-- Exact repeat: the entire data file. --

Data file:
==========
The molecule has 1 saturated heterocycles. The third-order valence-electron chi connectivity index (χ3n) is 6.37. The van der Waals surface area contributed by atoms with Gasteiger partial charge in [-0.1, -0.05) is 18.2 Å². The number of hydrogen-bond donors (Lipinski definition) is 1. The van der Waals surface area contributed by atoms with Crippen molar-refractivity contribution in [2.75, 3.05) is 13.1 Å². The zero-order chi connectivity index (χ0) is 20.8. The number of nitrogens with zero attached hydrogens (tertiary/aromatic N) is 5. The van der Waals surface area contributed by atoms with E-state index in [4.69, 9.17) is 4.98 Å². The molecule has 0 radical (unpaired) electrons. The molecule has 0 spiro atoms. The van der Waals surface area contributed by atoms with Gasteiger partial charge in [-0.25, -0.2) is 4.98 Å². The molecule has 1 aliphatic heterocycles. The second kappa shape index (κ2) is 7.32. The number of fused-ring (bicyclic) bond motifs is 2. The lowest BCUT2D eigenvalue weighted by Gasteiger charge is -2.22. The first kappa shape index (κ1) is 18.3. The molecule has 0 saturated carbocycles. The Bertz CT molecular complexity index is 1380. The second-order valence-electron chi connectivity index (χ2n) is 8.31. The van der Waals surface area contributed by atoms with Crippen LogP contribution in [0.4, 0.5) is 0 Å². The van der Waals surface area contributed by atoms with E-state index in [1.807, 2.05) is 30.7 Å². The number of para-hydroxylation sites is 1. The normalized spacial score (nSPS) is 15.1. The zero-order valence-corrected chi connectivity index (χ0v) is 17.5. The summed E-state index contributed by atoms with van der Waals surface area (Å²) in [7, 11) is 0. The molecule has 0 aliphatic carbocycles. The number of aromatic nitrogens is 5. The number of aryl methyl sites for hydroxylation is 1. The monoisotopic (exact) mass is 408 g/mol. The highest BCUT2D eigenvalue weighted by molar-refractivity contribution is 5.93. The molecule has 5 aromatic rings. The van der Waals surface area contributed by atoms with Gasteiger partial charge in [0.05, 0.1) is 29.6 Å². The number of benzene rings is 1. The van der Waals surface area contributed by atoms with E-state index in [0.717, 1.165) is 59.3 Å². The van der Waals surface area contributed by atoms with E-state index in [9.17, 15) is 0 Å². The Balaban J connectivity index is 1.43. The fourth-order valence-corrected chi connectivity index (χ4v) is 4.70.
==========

The molecule has 1 saturated heterocycles. The third-order valence-electron chi connectivity index (χ3n) is 6.37. The van der Waals surface area contributed by atoms with Gasteiger partial charge in [-0.1, -0.05) is 18.2 Å². The number of hydrogen-bond donors (Lipinski definition) is 1. The van der Waals surface area contributed by atoms with Crippen molar-refractivity contribution in [2.75, 3.05) is 13.1 Å². The zero-order chi connectivity index (χ0) is 20.8. The number of nitrogens with zero attached hydrogens (tertiary/aromatic N) is 5. The van der Waals surface area contributed by atoms with E-state index in [4.69, 9.17) is 4.98 Å². The molecule has 0 radical (unpaired) electrons. The molecule has 0 spiro atoms. The van der Waals surface area contributed by atoms with Gasteiger partial charge in [-0.25, -0.2) is 4.98 Å². The molecule has 1 aliphatic heterocycles. The second kappa shape index (κ2) is 7.32. The number of fused-ring (bicyclic) bond motifs is 2. The lowest BCUT2D eigenvalue weighted by Gasteiger charge is -2.22. The first kappa shape index (κ1) is 18.3. The molecule has 0 saturated carbocycles. The Bertz CT molecular complexity index is 1380. The second-order valence-electron chi connectivity index (χ2n) is 8.31. The van der Waals surface area contributed by atoms with Crippen LogP contribution in [0.4, 0.5) is 0 Å². The van der Waals surface area contributed by atoms with E-state index in [1.807, 2.05) is 30.7 Å². The number of para-hydroxylation sites is 1. The normalized spacial score (nSPS) is 15.1. The zero-order valence-corrected chi connectivity index (χ0v) is 17.5. The summed E-state index contributed by atoms with van der Waals surface area (Å²) in [7, 11) is 0. The molecule has 0 aliphatic carbocycles. The number of aromatic nitrogens is 5. The number of aryl methyl sites for hydroxylation is 1. The monoisotopic (exact) mass is 408 g/mol. The highest BCUT2D eigenvalue weighted by molar-refractivity contribution is 5.93. The molecule has 5 aromatic rings. The van der Waals surface area contributed by atoms with Gasteiger partial charge in [0.05, 0.1) is 29.6 Å². The number of benzene rings is 1. The van der Waals surface area contributed by atoms with E-state index in [0.717, 1.165) is 59.3 Å². The van der Waals surface area contributed by atoms with E-state index in [9.17, 15) is 0 Å². The Balaban J connectivity index is 1.43. The fourth-order valence-corrected chi connectivity index (χ4v) is 4.70.